14th September 2016
In times of economic decline or uncertainty, businesses look to divest themselves of surplus property to reduce rental commitment. As lease breaks hit the legal headlines again, Real Estate Litigation specialist Martin McKeague reviews recent cases and shares his practical advice.
Focussing on the core of a business can be a sensible strategy when it comes to improving efficiency. It is therefore often a strategy that is adopted in times of economic decline or uncertainty. A recent survey on corporate real estate usage and surplus property in the years 2012 – 2014 concluded that, despite the intentions of many businesses to drive down overheads and to concentrate resources on their core following the 2008 financial crisis, many corporates have not yet made significant changes to their property usage, so as to increase efficiency and reduce rental commitment.
In the wake of the “Brexit” result on 23 June 2016, the economic outlook is uncertain. That means that businesses may increasingly look to their property portfolios to see whether divesting of any surplus could be a means of saving cash. In the current climate, and in light of recent case law, Real Estate Litigation specialist Martin McKeague shares some practical advice for businesses considering their lease break options.
Whilst the cost savings involved in a rationalisation exercise can be significant, so too can the risks. Apart from the commercial, HR and PR issues that can arise if a tenant’s departure from business premises is not handled sensitively, there are important legal and procedural considerations that need to be followed. Once the decision has been made to seek to bring a commercial lease to an end, the failure to serve a valid break notice can have drastic consequences. The business may lose the opportunity to break the lease and therefore remain liable and tied into the property with long-term, unwanted commitments.
In the leading case of Mannai Investment v Eagle Star  in 1997, Lord Hoffmann famously said: “if the [termination] clause had said that the notice had to be on blue paper, it would have been no good serving a notice on pink paper, however clear it might have been that the tenant wanted to terminate.” In doing so he vividly articulated that strict compliance, with both contractual break conditions and any particular service provisions, is required for lease breaks to be effective. Two recent cases have reaffirmed that strict approach.
In Riverside Park v NHS , the ten year lease contained a one-off break option for the tenant to terminate the lease after five years, subject to the giving of a valid break notice and on condition that vacant possession was delivered up on the break date. The tenant served a valid notice on the landlord, however it did not remove internal demountable partitioning. The tenant argued that the partitioning amounted to ‘fixtures’, which had become part of the premises and did not have to be removed in order for vacant possession to be delivered; whereas the landlord argued that the partitions were mere ‘chattels’, which the tenant was obliged to remove. The High Court agreed with the landlord  and concluded that the tenant had not given vacant possession and had not therefore complied with the break condition. The tenant was found not to have validly exercised the break and it remained tied to the lease for the whole of the remainder of the term (a further five years).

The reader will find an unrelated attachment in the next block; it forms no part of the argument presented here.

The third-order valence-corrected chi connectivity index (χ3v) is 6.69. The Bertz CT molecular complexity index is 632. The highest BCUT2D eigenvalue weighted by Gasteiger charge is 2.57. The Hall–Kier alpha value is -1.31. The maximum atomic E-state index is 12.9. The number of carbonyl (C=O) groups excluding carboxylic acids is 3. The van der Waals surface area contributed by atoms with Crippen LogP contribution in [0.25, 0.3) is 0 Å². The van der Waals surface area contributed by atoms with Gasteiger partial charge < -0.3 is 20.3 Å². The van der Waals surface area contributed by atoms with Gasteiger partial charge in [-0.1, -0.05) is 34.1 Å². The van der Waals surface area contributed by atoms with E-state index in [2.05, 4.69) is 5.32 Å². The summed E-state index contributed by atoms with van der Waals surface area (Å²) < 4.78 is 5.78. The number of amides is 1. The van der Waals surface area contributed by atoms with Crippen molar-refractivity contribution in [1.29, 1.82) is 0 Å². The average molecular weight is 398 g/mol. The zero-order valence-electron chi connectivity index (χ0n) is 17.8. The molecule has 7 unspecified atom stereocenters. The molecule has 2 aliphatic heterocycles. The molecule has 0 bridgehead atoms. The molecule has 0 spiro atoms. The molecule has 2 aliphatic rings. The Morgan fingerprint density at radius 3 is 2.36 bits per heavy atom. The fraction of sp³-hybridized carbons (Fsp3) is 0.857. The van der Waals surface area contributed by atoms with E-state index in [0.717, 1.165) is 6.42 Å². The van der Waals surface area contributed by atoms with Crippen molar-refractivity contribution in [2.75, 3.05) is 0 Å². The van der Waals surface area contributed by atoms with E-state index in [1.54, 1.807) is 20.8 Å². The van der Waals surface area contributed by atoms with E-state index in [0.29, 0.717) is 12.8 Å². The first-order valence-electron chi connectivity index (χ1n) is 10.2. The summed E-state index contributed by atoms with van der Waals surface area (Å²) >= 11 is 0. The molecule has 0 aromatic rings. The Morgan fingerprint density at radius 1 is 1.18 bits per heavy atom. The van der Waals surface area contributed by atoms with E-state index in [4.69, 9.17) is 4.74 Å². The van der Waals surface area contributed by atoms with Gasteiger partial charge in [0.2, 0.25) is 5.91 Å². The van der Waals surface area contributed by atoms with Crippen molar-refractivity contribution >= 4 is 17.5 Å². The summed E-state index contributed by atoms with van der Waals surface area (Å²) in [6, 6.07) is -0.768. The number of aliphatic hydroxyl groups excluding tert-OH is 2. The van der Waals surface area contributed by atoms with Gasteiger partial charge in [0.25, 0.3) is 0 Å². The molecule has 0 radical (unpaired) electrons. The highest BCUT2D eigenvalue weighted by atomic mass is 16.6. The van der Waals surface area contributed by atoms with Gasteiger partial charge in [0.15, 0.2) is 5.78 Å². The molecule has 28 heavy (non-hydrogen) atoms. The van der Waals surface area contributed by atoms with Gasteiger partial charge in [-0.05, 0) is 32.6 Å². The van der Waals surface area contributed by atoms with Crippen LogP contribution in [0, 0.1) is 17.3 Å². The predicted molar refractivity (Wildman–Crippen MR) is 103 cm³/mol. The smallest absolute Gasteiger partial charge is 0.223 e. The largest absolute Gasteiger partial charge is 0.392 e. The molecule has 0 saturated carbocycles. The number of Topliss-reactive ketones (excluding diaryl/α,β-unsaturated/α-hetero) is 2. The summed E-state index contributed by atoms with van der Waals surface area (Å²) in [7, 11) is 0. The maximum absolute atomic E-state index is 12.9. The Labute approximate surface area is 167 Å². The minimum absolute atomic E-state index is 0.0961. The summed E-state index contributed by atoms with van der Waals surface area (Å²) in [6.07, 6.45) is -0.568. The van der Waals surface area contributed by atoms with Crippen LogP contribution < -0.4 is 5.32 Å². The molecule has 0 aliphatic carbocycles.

Having acknowledged that notices requirements and break conditions must be strictly complied with, the House of Lords in Mannai did, however, also recognise the need for the law to provide a realistic and workable framework. It therefore developed the ‘reasonable recipient’ test.
In Vanquish Properties v Brook Street , the lease contained another one-off break option – this time for the landlord to terminate the lease on a specified break date. The landlord originally named on the lease had granted an overriding lease to “Vanquish Properties (UK) Limited Partnership acting by its general partner Vanquish Properties GP Limited”. With the intention of facilitating redevelopment plans for the premises, Vanquish Properties (UK) Limited Partnership purported to serve a break notice. The tenant challenged the validity of the notice, arguing that the landlord was, in fact, Vanquish Properties GP Limited  and so the landlord had not given notice in accordance with the lease at all. By this time the deadline for service had passed, and so no further/alternative notice could be served.
The tenant also argued that the incorrect name on the notice was a defect which the Mannai principle could not save because a reasonable recipient would be confused. The High Court agreed, and again the right to break the lease was lost.
As these cases demonstrate, very careful consideration must always be given to the exercise of any break. The starting point when serving a break notice must always be to examine the lease and the contractual provisions which set out the option to determine; any conditions which must be complied with; and any particular requirements for service (including when notice must be given, how notice must be served and on whom, and by whom, it must be served).